You know how in the last two Tomb Raider games Lara has that idle animation where she rubs her shoulder? That's the result of a long-term injury she sustained falling off a balcony in the Croft Manor library as a kid. I know this because I've played Blood-Ties, the upcoming addition to Rise of the Tomb Raider - it's bundled into the upcoming PS4 version - half of which effectively amounts to an educational walking tour of Croft lore and history.
It's actually far less stuffy than that makes it sound. It's really, really good, in fact, especially when played in PSVR, in which case the atmospheric detail in the manor’s design absolutely hums with evocative presence, more than making up for the location's absence from the rebooted series thus far.
But Croft Manor isn't in a good way, and neither is Lara. The building has become dilapidated since her parents’ death, making it part warm reminder of happier times, part cold, creepy wraith of a childhood long lost. And worse, Lara's uncle - and executor of the will - is trying to snatch it right out from under her. What results is a largely action-free adventure game, as Lara explores the gloomy habitat looking for clues that might help her, solving puzzles to progress further, and digging up all manner of happy and sad family history along the way.
It's a fun and enlightening adventure, but the really impressive part is the way that it so seamlessly blends puzzles and exploration with storytelling. Voice-over memories pour through the experience, filling in gaps in Lara's history, retroactively making sense of elements of her present and, at their best, dovetailing navigation and conundrum solving into rich and often quite affecting lore.
My favourite moment so far comes when Lara - blocked from progressing further into the mansion - remembers the old servants’ passageway hidden in the wall. This kicks off a reminiscence about playing in there as a kid, which evolves, as you then explore it, into a full-blown remembrance of the childhood mythology she applied to the location with her father. It led through “The Basement of Despair”, but had to be conquered, for it was the only route to “The Library of Knowledge”. And so a life path was inadvertently set.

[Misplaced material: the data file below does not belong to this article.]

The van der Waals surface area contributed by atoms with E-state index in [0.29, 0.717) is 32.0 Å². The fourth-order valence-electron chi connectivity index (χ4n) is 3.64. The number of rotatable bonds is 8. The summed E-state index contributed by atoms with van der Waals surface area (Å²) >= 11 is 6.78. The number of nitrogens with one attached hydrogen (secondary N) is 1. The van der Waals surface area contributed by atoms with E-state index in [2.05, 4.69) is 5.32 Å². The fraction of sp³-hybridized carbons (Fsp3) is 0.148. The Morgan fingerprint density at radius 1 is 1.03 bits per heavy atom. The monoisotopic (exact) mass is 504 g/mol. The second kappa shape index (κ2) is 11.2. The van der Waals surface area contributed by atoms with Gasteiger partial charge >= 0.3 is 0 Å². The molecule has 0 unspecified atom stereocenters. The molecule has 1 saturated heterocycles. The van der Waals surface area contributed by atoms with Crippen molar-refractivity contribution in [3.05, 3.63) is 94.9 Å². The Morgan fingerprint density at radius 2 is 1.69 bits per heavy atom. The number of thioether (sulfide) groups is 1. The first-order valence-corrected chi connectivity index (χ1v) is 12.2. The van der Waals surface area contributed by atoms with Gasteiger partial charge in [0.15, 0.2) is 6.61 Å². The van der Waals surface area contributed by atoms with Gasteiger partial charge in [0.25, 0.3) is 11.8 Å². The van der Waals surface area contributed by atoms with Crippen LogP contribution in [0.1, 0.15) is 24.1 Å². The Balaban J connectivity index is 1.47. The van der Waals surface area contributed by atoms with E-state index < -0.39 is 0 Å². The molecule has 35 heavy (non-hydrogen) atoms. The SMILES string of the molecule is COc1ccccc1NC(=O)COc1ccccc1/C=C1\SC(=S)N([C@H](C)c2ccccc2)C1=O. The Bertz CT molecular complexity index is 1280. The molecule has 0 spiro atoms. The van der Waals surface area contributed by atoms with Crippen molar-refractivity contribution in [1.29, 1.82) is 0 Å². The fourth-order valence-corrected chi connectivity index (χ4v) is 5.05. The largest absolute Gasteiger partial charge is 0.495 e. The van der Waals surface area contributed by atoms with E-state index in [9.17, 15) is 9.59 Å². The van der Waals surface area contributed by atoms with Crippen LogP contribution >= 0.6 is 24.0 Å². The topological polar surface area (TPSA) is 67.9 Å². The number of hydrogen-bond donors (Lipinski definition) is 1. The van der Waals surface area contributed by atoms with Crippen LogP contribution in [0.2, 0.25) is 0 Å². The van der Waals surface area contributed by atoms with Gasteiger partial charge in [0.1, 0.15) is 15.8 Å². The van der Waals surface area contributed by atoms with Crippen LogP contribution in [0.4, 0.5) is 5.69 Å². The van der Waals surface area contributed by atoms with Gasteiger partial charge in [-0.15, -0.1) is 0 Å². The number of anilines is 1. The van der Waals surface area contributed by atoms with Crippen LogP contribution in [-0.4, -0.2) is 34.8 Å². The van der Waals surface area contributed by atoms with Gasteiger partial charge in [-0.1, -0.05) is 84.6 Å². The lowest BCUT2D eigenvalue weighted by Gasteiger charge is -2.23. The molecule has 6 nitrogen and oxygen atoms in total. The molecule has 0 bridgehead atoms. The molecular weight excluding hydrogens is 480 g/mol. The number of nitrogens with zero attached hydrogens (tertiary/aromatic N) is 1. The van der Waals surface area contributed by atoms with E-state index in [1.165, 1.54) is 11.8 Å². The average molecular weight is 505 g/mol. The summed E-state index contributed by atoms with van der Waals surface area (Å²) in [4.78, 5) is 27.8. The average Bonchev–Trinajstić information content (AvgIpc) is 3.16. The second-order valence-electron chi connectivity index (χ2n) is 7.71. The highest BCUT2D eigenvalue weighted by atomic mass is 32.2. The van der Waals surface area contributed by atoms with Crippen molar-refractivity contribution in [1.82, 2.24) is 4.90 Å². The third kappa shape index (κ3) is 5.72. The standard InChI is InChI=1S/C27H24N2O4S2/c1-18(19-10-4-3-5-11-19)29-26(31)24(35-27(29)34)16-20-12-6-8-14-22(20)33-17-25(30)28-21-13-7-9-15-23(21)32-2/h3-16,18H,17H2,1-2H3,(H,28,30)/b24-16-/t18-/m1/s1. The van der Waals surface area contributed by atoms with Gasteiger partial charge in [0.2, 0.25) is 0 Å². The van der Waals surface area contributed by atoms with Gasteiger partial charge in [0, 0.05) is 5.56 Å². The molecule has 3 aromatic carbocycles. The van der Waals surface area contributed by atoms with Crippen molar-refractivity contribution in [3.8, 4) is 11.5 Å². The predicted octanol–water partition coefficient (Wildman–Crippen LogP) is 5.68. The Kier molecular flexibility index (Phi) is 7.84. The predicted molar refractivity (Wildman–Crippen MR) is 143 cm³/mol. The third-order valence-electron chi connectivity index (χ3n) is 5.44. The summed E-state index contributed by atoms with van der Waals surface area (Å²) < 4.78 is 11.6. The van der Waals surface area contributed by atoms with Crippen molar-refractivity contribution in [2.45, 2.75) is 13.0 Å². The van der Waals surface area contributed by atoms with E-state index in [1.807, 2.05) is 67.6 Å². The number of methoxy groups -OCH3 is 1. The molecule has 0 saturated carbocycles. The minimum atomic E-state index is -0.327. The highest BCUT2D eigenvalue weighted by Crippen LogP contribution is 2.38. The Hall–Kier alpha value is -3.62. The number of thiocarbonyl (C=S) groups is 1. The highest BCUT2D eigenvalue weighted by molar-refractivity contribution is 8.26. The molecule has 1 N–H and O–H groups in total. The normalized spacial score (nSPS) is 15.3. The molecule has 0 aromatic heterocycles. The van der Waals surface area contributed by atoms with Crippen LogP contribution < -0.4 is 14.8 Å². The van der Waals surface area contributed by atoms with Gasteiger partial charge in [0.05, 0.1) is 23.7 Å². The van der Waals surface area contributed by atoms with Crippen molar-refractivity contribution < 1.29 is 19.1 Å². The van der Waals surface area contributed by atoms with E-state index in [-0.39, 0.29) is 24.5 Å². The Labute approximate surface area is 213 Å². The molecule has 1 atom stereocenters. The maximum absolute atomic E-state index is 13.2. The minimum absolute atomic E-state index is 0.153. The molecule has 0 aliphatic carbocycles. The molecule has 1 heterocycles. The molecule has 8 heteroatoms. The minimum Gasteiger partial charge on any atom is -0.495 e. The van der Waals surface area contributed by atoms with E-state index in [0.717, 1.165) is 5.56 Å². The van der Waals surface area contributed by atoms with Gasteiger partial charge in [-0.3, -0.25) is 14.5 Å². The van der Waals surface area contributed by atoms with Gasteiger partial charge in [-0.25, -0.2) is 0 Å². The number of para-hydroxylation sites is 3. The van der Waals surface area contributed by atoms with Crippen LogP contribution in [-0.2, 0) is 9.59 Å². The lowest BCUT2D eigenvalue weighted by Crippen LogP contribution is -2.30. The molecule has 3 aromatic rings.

On entirely the other end of the tonal spectrum are Blood-Ties two action-led additions. Nightmare mode is a zombie survival game set in Croft Manor, the narrative link being that it plays out in Lara's torture dreams. We didn't get to go hands-on, alas, but it looks like a decent mix of Tomb Raider’s flowing guerrilla combat and Resident Evil’s Mercenaries, with the tight, winding corridors of the mansion lending rather a gloomy and claustrophobic air to proceedings.
And then there's the addition of two-player co-op to RotTR’s survival-based Endurance mode, which we did get to play. If you need a refresher, the gist is that you're dropped into the Siberian wilderness and equipped with steadily ticking gauges for coldness and hunger. You can replenish them by hunting for meat and scavenging for fire supplies, but you'll also have to contend with human enemies and the raiding of tombs for treasure. You can call for a rescue any time you like, but the longer you stay around the higher you can score. Though of course, the risk of death goes up exponentially and corpses don't win anything. Oh, and the entire thing is randomly generated, so good luck trying to learn exploits.
In the 10 minutes we got to play, it was obvious that the addition of co-op has more than earned its keep in terms of fun added. Stealthy takedowns of enemy camps now become spec-ops exercises in precision, coordinated headshots. Or alternatively, madcap, flailing panic if it all goes wrong.
Tomb exploration might lose some of the tension with a friend sharing spelunking duties, but with only three ‘lives’ between you, it gains a lot in the all important ‘Oh God no not that way why are you going over the there look out for that trap oh God no now we're screwed’ factor.
After a great deal of blood-drenched slapstick, James and I made it back up to daylight with literally a couple of seconds to spare, both of us clutching our stomachs and shivering ourselves half-unconscious with empty survival gauges. Obviously we died mere moments after our victorious emergence, but that was victory enough for us. We died rich. When they find our bodies in the snow, they'll know that we achieved something.
Anyway, it's Crystal Dynamics’ fault for cheating by not letting us eat the bodies of the goons we killed earlier. I did ask if we could - and it seemed logical that Lara would at least think about it given the conditions - but apparently no. You officially cannot feast upon the flesh of man in Rise of the Tomb Raider's new DLC.
I'd guess it's probably just a balance thing.